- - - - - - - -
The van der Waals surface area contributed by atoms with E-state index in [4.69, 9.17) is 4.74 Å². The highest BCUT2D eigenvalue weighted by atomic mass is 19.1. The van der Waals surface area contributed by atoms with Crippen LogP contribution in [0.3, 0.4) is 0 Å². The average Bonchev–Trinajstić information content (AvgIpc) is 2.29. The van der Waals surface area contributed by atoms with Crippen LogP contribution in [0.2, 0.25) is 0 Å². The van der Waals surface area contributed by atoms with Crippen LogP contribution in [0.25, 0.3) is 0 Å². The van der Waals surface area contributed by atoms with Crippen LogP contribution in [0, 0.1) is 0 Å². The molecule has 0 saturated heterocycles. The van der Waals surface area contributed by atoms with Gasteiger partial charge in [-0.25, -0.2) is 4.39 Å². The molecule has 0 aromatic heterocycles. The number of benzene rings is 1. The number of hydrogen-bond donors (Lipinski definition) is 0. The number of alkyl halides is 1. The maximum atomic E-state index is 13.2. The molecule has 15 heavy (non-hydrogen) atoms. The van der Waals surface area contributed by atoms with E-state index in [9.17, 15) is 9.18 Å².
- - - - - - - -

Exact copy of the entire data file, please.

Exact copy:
The van der Waals surface area contributed by atoms with E-state index in [4.69, 9.17) is 4.74 Å². The highest BCUT2D eigenvalue weighted by atomic mass is 19.1. The van der Waals surface area contributed by atoms with Crippen LogP contribution in [0.3, 0.4) is 0 Å². The average Bonchev–Trinajstić information content (AvgIpc) is 2.29. The van der Waals surface area contributed by atoms with Crippen LogP contribution in [0.2, 0.25) is 0 Å². The van der Waals surface area contributed by atoms with Crippen LogP contribution in [0.25, 0.3) is 0 Å². The van der Waals surface area contributed by atoms with Crippen LogP contribution in [0, 0.1) is 0 Å². The molecule has 0 saturated heterocycles. The van der Waals surface area contributed by atoms with Gasteiger partial charge in [-0.25, -0.2) is 4.39 Å². The molecule has 0 aromatic heterocycles. The number of benzene rings is 1. The number of hydrogen-bond donors (Lipinski definition) is 0. The number of alkyl halides is 1. The maximum atomic E-state index is 13.2. The molecule has 15 heavy (non-hydrogen) atoms. The van der Waals surface area contributed by atoms with E-state index in [9.17, 15) is 9.18 Å².